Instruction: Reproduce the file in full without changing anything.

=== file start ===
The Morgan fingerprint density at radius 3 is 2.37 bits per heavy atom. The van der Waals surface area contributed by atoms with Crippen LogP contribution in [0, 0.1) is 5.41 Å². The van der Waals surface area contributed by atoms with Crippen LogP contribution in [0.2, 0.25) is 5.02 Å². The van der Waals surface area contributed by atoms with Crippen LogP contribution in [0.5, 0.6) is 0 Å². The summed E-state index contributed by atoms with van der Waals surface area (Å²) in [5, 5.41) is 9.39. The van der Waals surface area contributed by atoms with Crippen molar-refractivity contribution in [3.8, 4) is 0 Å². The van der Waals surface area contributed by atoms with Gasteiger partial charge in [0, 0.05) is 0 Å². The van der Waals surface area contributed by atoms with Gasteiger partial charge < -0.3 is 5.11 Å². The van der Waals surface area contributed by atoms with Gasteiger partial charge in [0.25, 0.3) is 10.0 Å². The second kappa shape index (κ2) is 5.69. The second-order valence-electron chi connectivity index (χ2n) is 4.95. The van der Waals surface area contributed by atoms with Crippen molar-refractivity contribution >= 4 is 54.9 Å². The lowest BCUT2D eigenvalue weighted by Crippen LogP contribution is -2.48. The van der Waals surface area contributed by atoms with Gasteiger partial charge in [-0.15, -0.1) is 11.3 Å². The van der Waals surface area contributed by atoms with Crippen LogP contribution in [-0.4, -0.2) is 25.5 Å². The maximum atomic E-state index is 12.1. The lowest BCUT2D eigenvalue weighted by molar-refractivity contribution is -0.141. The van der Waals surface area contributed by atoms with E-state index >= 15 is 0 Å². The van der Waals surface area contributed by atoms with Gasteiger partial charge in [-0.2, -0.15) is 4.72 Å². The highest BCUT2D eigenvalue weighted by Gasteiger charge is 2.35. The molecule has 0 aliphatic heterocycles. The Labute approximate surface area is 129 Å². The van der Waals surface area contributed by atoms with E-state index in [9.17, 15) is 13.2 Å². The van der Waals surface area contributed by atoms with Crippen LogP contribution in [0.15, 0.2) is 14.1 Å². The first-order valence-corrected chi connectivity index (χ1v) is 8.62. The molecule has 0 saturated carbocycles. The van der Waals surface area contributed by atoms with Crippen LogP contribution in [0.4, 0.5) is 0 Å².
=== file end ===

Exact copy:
The Morgan fingerprint density at radius 3 is 2.37 bits per heavy atom. The van der Waals surface area contributed by atoms with Crippen LogP contribution in [0, 0.1) is 5.41 Å². The van der Waals surface area contributed by atoms with Crippen LogP contribution in [0.2, 0.25) is 5.02 Å². The van der Waals surface area contributed by atoms with Crippen LogP contribution in [0.5, 0.6) is 0 Å². The summed E-state index contributed by atoms with van der Waals surface area (Å²) in [5, 5.41) is 9.39. The van der Waals surface area contributed by atoms with Crippen molar-refractivity contribution in [3.8, 4) is 0 Å². The van der Waals surface area contributed by atoms with Gasteiger partial charge in [0, 0.05) is 0 Å². The van der Waals surface area contributed by atoms with Gasteiger partial charge < -0.3 is 5.11 Å². The van der Waals surface area contributed by atoms with Gasteiger partial charge in [0.25, 0.3) is 10.0 Å². The second kappa shape index (κ2) is 5.69. The second-order valence-electron chi connectivity index (χ2n) is 4.95. The van der Waals surface area contributed by atoms with Crippen molar-refractivity contribution >= 4 is 54.9 Å². The lowest BCUT2D eigenvalue weighted by Crippen LogP contribution is -2.48. The van der Waals surface area contributed by atoms with Gasteiger partial charge in [-0.15, -0.1) is 11.3 Å². The van der Waals surface area contributed by atoms with Crippen LogP contribution in [-0.4, -0.2) is 25.5 Å². The maximum atomic E-state index is 12.1. The lowest BCUT2D eigenvalue weighted by molar-refractivity contribution is -0.141. The van der Waals surface area contributed by atoms with E-state index >= 15 is 0 Å². The van der Waals surface area contributed by atoms with Gasteiger partial charge in [-0.2, -0.15) is 4.72 Å². The highest BCUT2D eigenvalue weighted by Gasteiger charge is 2.35. The molecule has 0 aliphatic heterocycles. The Labute approximate surface area is 129 Å². The van der Waals surface area contributed by atoms with E-state index in [9.17, 15) is 13.2 Å². The van der Waals surface area contributed by atoms with Crippen LogP contribution in [0.15, 0.2) is 14.1 Å². The first-order valence-corrected chi connectivity index (χ1v) is 8.62. The molecule has 0 saturated carbocycles. The van der Waals surface area contributed by atoms with Crippen LogP contribution in [0.4, 0.5) is 0 Å².